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Bowling Green Daily News


Snakes, turtles Science Day hit at Potter-Gray


By Courtney Craig, ccraig@bgdailynews.com -- 270-783-3243

Friday, April 09, 2004

Standing in front of 100 elementary school pupils with a 9-foot boa constrictor around his neck, Brad Reynolds feels completely at home.
“Now, this snake eats mostly large rats,” Reynolds explained to Potter-Gray Elementary School fourth- and fifth-graders, whose gasps turned to giggles as the huge snake tried to wrap its body around Reynolds’ head.
“It feels uncomfortable because it has nothing to wrap around,” Reynolds explained.
Reynolds was on hand for Potter-Gray’s Science Day, during which several presenters visited the school to teach the pupils about various aspects of science. His presentation, “Cold-Blooded Killers,” was the final one of the day.
According to science teacher Nita Cole, who organized Science Day, several 20-minute presentations were given in the morning, and students rotated through them. Topics included physical therapy, geology, fire science, first aid, animals such as tiger cubs and alligators and more.
Reynolds had several more reptiles to show the children, including a salamander, hard- and soft-shelled turtles, an iguana and an alligator snapping turtle. He had many different kinds of snakes, including a 6-foot black rat snake, a black king snake, a corn snake and a milk snake.
Each creature was brought out and put under an overhead projector that displayed the image on a large screen, so the audience could see small parts of the animals’ bodies.
“If I run my finger over this area (near the snake’s tail), I can feel a small bone,” Reynolds said, showing the area to his young audience. The bone is a remnant of a vestigial leg, which snakes evolved out of long ago.
When Reynolds brought out the black king snake, one pupil asked if she could touch it.
“That’s a good idea,” he replied, and students clamored to touch the snake. Some were fascinated by rubbing the smooth scales, while others gave it a quick touch and turned away quickly in disgust.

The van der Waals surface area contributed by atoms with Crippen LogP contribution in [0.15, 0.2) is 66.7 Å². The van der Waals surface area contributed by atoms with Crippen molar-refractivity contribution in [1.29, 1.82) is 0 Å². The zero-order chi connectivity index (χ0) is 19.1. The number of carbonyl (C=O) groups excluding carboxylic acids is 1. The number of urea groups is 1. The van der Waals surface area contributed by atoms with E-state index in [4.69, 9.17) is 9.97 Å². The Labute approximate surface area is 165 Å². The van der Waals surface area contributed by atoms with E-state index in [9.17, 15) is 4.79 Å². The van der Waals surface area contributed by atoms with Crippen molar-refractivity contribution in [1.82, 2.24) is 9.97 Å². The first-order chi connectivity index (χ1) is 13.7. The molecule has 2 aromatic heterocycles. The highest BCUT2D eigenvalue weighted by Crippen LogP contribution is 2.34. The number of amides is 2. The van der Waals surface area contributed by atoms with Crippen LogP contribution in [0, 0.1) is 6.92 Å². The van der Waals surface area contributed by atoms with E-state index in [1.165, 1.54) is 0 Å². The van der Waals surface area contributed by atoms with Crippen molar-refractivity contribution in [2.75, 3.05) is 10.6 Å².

Reynolds, who lives in Owensboro, is no stranger to elementary school presentations. He owns his own business called Real Science, in which he makes similar presentations at elementary schools around the area.
“I thought it was good,” Sarah Donnelly, 11, said of the presentation. “The most interesting part was probably watching the snakes eat the rats,” referring to video footage Reynolds showed.
Sarah added she wasn’t scared of the snakes and liked learning more about them.
Adrienne Tarrence, 10, said she liked the snapping turtle the best.
“He was really cool,” she said.
Adrienne said she learned how to tell a venomous snake from a nonvenomous one – they are likely brightly colored and striped. When she walked in the gym and saw the snakes in their clear boxes, she said she wasn’t scared, but intrigued.
“I just couldn’t wait to see what he’d do with them,” Adrienne said.
Reynolds, a former college biology teacher, said he chose to start giving presentations at schools because he loves kids.
“I love interacting with kids, and I love what I’m teaching,” he said.
Reynolds sends e-mails and letters to principals around the area, and caught Potter-Gray just in time for Science Day.
“It worked out really well,” he said. “I had a wonderful time – I always have a wonderful time at this.”
Science Day is held every other year, and this is the third time Potter-Gray has had the event. Cole thought the day was a success.
“Being a science teacher, this is a fantastic day,” Cole said. “The only sad part is that not everyone gets to do everything. But the kids get a big kick out of it.”
Cole said she was never worried that Reynolds’ presentation would scare the children.
“It’s the best way to overcome your fears,” she laughed.
— Reynolds will give a presentation about human anatomy called “Inside Your Body” at Warren East Middle School next week.